One among the nation’s largest waste streams, coal ash was not regulated by the federal government until disaster struck. Three days before Christmas in 2008, a coal ash pond in Roane County, Tennessee burst open, releasing 1.1 billion gallons of slurry. The waste buried 300 acres, leading to thousands and thousands of dollars in damage and allegations — currently under litigation — that failure to prioritize safety in the course of the six-year cleanup contributed to a spread of cancers and respiratory illnesses amongst cleanup employees.
The Coal Ash Rule, enacted in 2015, has had little impact. Today, 94 percent of U.S. coal ash ponds are still unlined.
Kingston — the biggest industrial spill in U.S. history — finally forced the Environmental Protection Agency, which had been waffling over methods to regulate coal ash waste for 30 years, to act. In 2010, the EPA proposed two regulatory pathways. Coal ash could possibly be listed as a hazardous waste, forcing utilities to shut their existing coal-ash impoundments and truck the ash to the handful of landfills permitted to handle this waste. Or ash could possibly be listed as a solid waste, which might require all unlined pits to be retrofitted with liners or closed inside five years.
The agency settled on the latter route, which was cheaper for utilities, however the Coal Ash Rule, enacted in 2015, seems to have had little impact. Today, 94 percent of regulated U.S. coal ash ponds are still unlined, and two thirds are either sitting in, or inside 5 feet of, groundwater, in keeping with industry data compiled and analyzed by Earthjustice.
Coal ash sites at greater than 90 percent of the 292 power plants within the U.S. that fall under the rule and have reported groundwater data are leaking contaminants into groundwater, often at levels threatening ecosystems and drinking water. Of those contaminated plants, nearly half have either not committed to a cleanup plan or have denied culpability within the contamination. Only 4 percent of the utilities controlling these sites have chosen cleanup plans to treat a few of the contaminated water.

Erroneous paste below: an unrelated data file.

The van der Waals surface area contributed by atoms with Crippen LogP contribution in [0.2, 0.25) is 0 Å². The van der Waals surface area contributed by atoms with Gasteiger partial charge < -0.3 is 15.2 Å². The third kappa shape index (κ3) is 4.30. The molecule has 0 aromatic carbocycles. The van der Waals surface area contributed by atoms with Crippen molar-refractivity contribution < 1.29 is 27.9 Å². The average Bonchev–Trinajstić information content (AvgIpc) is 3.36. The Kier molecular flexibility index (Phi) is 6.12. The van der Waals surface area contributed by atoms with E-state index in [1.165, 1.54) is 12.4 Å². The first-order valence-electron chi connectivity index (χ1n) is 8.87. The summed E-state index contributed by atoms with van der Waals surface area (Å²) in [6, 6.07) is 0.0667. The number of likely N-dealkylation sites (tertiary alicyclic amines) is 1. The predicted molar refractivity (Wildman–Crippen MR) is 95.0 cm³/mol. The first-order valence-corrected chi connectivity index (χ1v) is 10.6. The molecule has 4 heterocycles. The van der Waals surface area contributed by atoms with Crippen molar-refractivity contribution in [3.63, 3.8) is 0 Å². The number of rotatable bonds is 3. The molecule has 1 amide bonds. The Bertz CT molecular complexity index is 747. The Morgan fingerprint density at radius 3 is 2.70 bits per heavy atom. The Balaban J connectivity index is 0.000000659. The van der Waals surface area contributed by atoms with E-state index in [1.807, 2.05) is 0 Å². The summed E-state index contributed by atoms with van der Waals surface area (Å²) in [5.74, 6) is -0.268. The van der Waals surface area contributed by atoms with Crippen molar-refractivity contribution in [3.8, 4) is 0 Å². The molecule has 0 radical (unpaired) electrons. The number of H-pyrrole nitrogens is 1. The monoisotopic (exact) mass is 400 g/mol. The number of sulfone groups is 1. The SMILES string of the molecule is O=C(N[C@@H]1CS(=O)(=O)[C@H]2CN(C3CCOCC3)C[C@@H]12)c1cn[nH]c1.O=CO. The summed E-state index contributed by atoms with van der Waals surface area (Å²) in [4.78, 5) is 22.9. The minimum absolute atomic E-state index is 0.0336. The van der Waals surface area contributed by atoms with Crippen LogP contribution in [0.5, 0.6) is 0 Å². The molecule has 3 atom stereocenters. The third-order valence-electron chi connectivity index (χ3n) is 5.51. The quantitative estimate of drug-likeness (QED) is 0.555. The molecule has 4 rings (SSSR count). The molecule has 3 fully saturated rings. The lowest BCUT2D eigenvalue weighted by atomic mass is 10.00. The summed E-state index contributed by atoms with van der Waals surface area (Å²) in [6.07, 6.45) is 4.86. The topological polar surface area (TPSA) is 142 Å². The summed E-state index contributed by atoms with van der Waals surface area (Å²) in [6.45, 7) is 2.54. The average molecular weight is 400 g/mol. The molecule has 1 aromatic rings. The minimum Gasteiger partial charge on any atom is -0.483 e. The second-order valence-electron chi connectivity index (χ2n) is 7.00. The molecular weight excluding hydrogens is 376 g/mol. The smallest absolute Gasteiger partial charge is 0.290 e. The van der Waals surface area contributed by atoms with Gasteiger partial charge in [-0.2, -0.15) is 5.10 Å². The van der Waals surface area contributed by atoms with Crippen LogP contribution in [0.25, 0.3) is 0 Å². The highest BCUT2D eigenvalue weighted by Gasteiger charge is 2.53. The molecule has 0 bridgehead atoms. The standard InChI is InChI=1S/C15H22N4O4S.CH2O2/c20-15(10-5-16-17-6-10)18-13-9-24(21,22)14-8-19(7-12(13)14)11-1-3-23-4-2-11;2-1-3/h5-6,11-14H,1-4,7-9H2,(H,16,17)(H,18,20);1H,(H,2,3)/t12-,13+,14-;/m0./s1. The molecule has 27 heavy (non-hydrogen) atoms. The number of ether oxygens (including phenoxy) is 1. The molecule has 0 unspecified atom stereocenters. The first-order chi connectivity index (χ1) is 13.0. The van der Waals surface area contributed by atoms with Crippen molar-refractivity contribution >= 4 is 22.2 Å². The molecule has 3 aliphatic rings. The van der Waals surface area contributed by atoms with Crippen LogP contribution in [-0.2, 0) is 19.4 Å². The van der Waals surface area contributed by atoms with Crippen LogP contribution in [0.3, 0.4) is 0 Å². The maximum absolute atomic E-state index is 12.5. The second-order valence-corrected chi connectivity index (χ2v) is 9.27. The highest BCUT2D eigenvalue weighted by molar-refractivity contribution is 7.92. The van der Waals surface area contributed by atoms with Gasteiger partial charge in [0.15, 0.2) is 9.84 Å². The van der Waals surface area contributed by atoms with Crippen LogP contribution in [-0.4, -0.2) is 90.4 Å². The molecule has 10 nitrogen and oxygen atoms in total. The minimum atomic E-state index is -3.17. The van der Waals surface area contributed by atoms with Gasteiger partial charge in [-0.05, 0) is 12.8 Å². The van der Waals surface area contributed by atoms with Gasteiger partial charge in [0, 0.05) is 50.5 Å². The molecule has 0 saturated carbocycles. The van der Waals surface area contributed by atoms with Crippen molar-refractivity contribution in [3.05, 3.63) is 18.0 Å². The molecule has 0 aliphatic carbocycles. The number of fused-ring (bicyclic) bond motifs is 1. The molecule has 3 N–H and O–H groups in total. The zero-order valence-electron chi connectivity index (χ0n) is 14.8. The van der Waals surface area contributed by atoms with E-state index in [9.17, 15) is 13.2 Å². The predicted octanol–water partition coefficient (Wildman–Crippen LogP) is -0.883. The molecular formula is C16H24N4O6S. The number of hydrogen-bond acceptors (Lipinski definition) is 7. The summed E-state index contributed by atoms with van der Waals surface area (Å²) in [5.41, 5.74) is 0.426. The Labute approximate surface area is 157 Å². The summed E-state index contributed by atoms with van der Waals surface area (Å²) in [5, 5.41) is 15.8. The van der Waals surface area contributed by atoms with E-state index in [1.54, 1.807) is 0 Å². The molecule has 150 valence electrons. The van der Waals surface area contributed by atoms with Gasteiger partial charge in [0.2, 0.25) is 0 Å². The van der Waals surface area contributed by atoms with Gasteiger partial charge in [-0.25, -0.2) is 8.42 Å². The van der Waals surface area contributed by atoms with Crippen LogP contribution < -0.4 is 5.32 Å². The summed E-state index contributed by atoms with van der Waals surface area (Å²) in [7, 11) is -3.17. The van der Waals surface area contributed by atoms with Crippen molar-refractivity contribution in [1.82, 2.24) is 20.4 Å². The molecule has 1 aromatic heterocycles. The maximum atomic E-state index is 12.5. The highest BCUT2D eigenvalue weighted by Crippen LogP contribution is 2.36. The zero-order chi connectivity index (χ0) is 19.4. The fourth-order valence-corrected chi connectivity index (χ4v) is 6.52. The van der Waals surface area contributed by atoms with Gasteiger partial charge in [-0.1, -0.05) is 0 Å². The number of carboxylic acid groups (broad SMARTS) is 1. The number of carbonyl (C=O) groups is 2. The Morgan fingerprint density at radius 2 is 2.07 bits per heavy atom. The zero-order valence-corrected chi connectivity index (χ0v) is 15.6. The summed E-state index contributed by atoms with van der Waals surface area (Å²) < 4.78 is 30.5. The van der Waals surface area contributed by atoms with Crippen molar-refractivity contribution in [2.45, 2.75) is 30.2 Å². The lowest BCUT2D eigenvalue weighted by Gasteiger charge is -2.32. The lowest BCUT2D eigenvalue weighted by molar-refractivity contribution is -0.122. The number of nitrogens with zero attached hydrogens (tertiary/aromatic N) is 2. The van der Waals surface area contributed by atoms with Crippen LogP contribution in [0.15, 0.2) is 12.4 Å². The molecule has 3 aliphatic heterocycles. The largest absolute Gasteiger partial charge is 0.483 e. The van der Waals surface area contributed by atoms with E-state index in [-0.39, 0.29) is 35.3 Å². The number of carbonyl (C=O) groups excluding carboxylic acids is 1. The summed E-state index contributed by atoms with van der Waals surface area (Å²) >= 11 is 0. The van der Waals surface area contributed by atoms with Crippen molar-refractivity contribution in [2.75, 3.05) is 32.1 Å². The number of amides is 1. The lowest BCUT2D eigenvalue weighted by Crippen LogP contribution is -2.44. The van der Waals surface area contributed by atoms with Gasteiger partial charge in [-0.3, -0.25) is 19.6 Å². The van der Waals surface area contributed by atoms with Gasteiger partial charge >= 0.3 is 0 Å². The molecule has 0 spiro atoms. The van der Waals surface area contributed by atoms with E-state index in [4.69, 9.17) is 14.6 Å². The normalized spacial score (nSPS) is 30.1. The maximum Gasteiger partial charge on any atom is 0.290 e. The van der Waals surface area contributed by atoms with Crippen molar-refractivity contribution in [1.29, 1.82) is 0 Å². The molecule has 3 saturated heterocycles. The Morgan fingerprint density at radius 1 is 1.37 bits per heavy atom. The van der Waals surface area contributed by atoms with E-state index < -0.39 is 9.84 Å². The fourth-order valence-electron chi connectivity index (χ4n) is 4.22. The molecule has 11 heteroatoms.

A part of the issue is interpretation of the 2015 rule. Between 1939 and 1978, the Recent Castle power plant shunted its watered-down waste right into a 120-acre unlined pond. By 1984, plant owners claimed this “legacy” pond was de-watered and commenced layering its waste in a landfill atop that site. The plant also maintained a smaller coal ash pond, to which NRG, the plant’s former owner, and GenOn in 2016 applied the brand new federal coal ash rule: They dried out the pond and dumped its remaining ash within the landfill, which was then covered with dirt. But the businesses did nothing to remediate the larger legacy site underneath the landfill, which continued to leak extremely high levels of contaminants into groundwater.
NRG and GenOn argue that since this legacy pond was dewatered and closed prior to the 2015 rule, the rule doesn’t apply to it. EIP’s Abel Russ argues it does. Under the definition of “inactive surface impoundments,” he says, a site qualifies for regulation if it still incorporates each coal ash and liquid. In line with a report prepared by an outdoor consultant for each NRG and GenOn, evidence shows the historic impoundment is sitting in groundwater, including a wet coal ash layer at the least 9 feet thick submerged beneath the water table. In 2021, the EPA laid out in a letter to Duke Energy, which was contesting regulation of a dewatered impoundment in Indiana, that unlined units sitting in groundwater do, in reality, meet the EPA’s definition of an “inactive surface impoundment” and are subject to the rule.